On #WorldMenopauseDay we wanted to take the time out to celebrate all you fabulous hot women out there embracing all the wisdom that the menopause can bring. Yeah we know its not all plain sailing and that menopause can exacerbate us with all kinds of symptoms. So, this week take time out to focus on what support systems you have around that you can lean into or need to create.
Our new intergenerational menstruation to menopause project will support black women and girls to unravel some of the stories that have supported and informed them, about their journey between puberty to menopause.
Menopause typically happens to women between the ages of 45-55. But it can also take place due to a range health conditions eg cancer or surgery eg hysterectomy where the ovaries are removed. Lori Ann King shares her experince of a sudden surgical menopause after an unexpected hysterectomy at 43 and dealing with the anger that she felt.
“I want you to be angry,” Maia said. The more I learn about your journey, the angrier I get. Why aren’t you angry?”
That’s one of the things I love about Maia. She cuts right to the chase and says what she feels. She’s also very in tune with her anger. She uses it as a way to fully express her heart. It’s her tool to fight for herself as well as others. Having struggled for years with fibroid tumors, she fought with her doctors to keep all of her reproductive organs. After learning about my experience and the unexpected removal of my uterus, cervix, ovaries, and fallopian tubes, she couldn’t understand why I was so calm.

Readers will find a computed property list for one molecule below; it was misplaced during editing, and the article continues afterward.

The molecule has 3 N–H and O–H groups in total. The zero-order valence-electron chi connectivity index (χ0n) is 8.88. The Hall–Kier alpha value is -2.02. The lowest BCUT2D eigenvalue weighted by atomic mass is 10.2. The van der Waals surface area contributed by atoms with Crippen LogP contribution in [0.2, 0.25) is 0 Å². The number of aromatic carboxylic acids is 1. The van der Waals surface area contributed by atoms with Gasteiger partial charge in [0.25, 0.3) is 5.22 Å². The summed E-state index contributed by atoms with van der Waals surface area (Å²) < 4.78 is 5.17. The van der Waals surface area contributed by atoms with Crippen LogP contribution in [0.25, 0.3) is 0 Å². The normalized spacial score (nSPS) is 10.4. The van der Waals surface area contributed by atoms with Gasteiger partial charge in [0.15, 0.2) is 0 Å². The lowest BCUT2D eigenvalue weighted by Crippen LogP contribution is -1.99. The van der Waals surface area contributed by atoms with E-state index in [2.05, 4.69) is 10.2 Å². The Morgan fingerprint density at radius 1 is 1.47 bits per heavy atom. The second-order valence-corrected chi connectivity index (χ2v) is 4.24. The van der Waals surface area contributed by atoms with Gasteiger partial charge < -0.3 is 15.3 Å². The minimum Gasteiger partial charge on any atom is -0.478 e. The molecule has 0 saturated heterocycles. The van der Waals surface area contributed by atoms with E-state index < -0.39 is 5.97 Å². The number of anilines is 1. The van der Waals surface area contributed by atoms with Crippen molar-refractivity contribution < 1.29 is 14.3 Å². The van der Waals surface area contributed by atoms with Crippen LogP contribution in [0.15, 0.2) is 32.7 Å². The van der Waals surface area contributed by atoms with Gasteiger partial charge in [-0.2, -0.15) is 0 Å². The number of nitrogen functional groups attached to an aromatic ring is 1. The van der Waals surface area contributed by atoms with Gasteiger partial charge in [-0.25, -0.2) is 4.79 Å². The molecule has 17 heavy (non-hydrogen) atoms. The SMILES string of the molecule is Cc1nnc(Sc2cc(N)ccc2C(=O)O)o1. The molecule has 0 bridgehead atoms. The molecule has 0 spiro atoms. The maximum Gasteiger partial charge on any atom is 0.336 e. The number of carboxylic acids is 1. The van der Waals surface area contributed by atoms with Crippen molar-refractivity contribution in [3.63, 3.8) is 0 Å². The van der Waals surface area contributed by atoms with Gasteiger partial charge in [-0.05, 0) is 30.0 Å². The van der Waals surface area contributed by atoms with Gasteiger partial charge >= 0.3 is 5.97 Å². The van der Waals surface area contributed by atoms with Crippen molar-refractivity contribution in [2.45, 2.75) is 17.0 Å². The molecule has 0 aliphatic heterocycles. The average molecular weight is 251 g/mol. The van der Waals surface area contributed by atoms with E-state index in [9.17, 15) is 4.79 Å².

We were currently on a video chat, discussing topics and questions for an upcoming conversation where she planned to interview me about my first book, Come Back Strong. We both wanted it to be real, raw, and authentic. We wanted to be transparent and vulnerable with our audience, completely unashamed about the topic or our feelings.
The truth was, I had been angry. I can still remember the day my husband, Jim wrecked his car. He had stormed out of the house while he was upset with me and rear-ended another vehicle. Just prior to that, we had screamed at each other for over ten minutes, including profanities that shall not be repeated.